Short comings of devolved tax powers will be worse than anticipated

FRASER Grant (Letters, 12 November) highlights the opprobrium coming the way of the unionist parties following the passage of the Scotland Bill through the House of Commons, but that is nothing compared with what will occur when the shortcomings of the so-called tax powers become apparent.

It sounds great: we will have all these tax powers, and the opportunity to hike up the rates, with all of that extra money to spend on public services, and on offsetting the welfare anomalies inflicted upon us by Westminster, whatever unionist party is in power there.

We await the second stage of the process – that is euphemistically referred to as the Fiscal Framework.

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Effectively, it is a reworking of the Barnett formula, and it will emerge from inter-national discussions, with the UK Treasury firmly in the driving seat.

It is outwith the bill and not subject to due parliamentary diligence.

The significance of Barnett, and of its modification, cannot be understated, yet there is a vow of silence on its implications.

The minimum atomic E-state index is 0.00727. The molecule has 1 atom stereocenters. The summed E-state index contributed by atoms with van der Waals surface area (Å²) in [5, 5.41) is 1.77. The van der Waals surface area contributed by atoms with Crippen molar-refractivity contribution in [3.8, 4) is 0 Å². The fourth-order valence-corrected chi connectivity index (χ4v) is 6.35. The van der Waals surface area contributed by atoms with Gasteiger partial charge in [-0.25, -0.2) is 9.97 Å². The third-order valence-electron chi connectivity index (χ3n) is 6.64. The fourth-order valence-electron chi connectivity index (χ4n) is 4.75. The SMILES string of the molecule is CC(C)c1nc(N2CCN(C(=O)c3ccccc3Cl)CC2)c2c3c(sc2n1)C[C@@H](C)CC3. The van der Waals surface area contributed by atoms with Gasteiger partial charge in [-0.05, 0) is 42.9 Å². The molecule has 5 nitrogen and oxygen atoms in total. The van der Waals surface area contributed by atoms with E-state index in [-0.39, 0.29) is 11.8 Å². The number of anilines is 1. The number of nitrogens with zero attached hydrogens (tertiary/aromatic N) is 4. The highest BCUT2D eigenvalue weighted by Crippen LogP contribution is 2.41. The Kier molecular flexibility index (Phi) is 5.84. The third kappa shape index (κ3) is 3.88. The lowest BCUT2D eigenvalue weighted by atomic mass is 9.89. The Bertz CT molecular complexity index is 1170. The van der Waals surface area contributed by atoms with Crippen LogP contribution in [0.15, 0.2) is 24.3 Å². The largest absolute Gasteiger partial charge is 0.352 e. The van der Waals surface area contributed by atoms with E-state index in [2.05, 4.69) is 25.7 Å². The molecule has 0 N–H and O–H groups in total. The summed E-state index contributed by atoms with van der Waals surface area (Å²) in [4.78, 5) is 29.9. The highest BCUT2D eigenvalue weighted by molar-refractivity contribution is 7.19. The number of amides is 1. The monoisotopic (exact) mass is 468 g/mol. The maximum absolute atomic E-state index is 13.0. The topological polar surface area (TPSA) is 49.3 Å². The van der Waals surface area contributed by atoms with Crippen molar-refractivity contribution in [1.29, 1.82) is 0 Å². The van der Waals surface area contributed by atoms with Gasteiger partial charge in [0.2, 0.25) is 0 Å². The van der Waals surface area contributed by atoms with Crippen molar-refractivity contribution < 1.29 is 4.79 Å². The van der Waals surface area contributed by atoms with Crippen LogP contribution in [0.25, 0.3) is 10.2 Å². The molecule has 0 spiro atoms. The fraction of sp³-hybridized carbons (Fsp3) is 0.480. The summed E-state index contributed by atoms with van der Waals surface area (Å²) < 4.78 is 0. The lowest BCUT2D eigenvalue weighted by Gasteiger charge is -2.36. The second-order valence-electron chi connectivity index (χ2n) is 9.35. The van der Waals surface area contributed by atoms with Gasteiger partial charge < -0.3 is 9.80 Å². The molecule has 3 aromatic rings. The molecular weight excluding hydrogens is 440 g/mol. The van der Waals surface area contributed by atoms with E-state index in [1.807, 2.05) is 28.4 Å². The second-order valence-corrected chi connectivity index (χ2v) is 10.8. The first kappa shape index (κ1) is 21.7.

There are two factors at work: paragraph 78 of the Smith Report states that our income tax proceeds would be offset by a corresponding reduction in the block grant, and the 
nearest admission about that lies in the phrasing of ministerial pronouncements. As tax proceeds assume greater significance in Scotland’s funding, the significance of Barnett will reduce.

The assignment of VAT receipts, too, is bogus: our block grant already reflects an element of VAT we have paid – we cannot receive these back twice over, so a consequential reduction from the grant is inevitable.

Let’s look at it this way: the English maintain that we are not self-sufficient, so their tax-payers are subsidising us.

So, what would justify us, in that situation, being able to sustain increasing income tax and keeping the proceeds?

There is no option but to recover the proceeds from the block grant. That means the prospects are not as rosy as they are being presented – there will be no extra money!

In any event, tax rises are the last thing the Scottish economy needs. Incidentally, these powers will not come in until 2017, so there is plenty of time for all parties, not just the SNP, to tell us how they propose to use them.

And we should get a flavour of that when the almost-forgotten Calman proposals in the Scotland Act 2012 are implemented in 2016.

Douglas R Mayer

Thomson Crescent, Currie